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Scottish Child Abuse Inquiry, PO Box 24085, Edinburgh, EH7 9EA; e-mail:

Guidance on the General Procedures of the Scottish Child Abuse Inquiry.


1. This Guidance covers:

Terms used by the Inquiry

2. The Inquiry uses the following terms in its official publications (including this Guidance):

Remit and work of the Inquiry

3. General information about the Inquiry, including updates on its progress, can be found on the Inquiry website – The website also includes copies of the legislation which applies to public inquiries.

4. The Inquiry's Terms of Reference have been decided by the Scottish Ministers, and they set out the remit for the Inquiry. Any changes to the remit and Terms of Reference can only be made by the Scottish Ministers.

5. The Chair of the Inquiry has the power to require persons to provide witness statements, produce documents, or attend a public hearing. Failure to comply is a criminal offence. The Inquiry hopes it will receive full co-operation from everyone who can assist it.

6. The Chair has the power to issue Directions or Orders to ensure the efficient conduct of the Inquiry. For example, an Order may be made fixing a date or time by which something must be done, such as producing a document to the Inquiry, or responding to a written request for evidence. The Chair may penalise a person who does not meet these requirements. Alternatively, the Chair may relieve a person from the consequences of a failure to comply with a Direction or Order.

7. The Chair has the power to confer core participant status upon any person, group of persons, institution or organisation at any time during the course of the Inquiry. For example, core participant status may be conferred where a person, group, institution or organisation has a significant interest in a particular part of the Inquiry's proceedings. The Chair has the power to fund legal representation for a core participant where the core participant is unable to pay for legal representation. Anyone who wishes to apply for core participant status, or funding for legal representation, should look at the Inquiry Protocols which deal with these matters.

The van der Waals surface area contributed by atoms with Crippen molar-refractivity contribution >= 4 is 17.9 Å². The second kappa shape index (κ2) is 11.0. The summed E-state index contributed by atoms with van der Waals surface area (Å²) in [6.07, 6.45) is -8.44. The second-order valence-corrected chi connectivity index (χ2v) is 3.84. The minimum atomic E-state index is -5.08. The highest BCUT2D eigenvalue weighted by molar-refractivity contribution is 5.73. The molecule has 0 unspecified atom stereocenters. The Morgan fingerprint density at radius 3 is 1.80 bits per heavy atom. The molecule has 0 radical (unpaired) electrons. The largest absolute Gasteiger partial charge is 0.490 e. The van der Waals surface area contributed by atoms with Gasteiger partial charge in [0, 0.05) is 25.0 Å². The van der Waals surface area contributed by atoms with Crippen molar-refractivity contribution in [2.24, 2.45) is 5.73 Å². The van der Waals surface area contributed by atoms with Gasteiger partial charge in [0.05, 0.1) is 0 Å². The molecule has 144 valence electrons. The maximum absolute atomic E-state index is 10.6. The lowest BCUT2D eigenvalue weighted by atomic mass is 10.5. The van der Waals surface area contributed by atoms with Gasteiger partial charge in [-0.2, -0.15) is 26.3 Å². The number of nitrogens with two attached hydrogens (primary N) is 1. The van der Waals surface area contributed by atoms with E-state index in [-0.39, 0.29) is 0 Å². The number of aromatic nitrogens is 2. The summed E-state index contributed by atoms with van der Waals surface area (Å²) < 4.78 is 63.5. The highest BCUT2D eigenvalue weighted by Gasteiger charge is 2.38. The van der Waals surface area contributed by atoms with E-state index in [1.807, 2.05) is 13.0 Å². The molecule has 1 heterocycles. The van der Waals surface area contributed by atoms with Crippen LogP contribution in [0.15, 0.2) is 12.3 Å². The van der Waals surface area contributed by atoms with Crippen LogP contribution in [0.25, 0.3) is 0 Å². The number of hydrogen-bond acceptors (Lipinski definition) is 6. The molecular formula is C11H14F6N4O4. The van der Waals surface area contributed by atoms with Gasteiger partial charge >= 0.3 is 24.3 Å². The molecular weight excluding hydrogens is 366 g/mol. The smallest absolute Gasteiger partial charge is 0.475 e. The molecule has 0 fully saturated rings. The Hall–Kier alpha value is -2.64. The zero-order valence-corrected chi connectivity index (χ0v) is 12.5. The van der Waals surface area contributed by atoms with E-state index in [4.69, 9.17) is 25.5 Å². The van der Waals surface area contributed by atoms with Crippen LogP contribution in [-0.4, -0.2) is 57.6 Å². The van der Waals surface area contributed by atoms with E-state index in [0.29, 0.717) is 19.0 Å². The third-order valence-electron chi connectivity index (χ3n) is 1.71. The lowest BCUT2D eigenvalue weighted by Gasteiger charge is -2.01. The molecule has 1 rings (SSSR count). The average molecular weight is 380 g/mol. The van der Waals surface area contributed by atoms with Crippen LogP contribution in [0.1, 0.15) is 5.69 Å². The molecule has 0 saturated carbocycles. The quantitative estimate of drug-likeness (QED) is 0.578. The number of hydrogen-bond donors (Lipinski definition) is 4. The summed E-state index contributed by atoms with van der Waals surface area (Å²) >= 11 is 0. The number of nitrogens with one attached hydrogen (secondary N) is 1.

General principles and approach

8. The Inquiry is committed to conducting its work in as open and transparent a manner as possible. A key aim is to ensure the fair treatment of all applicants and witnesses.

9. The Inquiry is independent. It will always act independently of any person or organisation. It is not part of the Scottish Government, although it receives its funding from that Government.

10. The Inquiry will conduct its business in an inquisitorial manner. As a result, the Inquiry will investigate matters falling within its remit, rather than relying on others to present evidence to it.

11. An inquisitorial process does not involve putting anyone on trial. No one who gives evidence to the Inquiry, or is referred to in evidence, will be treated as if he or she is facing a criminal charge. The Inquiry has no power to determine anyone's civil liability, to pay damages or compensation. Such liability can only be determined by a court of law. However, the Inquiry can publish its decisions about facts which fall within its remit.

12. When making any procedural decision, the Inquiry will act with fairness, and with regard to the need to avoid any unnecessary cost.

13. The Inquiry is a public inquiry. Where possible hearings will be held in public. The Chair may decide to hold some proceedings in private if there is good reason to do so. The Chair may also decide that evidence will be given in public, but in such a way that the person giving evidence cannot be identified.

14. The Inquiry will obtain oral evidence (given by people at public hearings), written Witness Statements, and documentary evidence. The Inquiry will carry out its own research, and may appoint or employ others to obtain information on its behalf. It may commission academic research.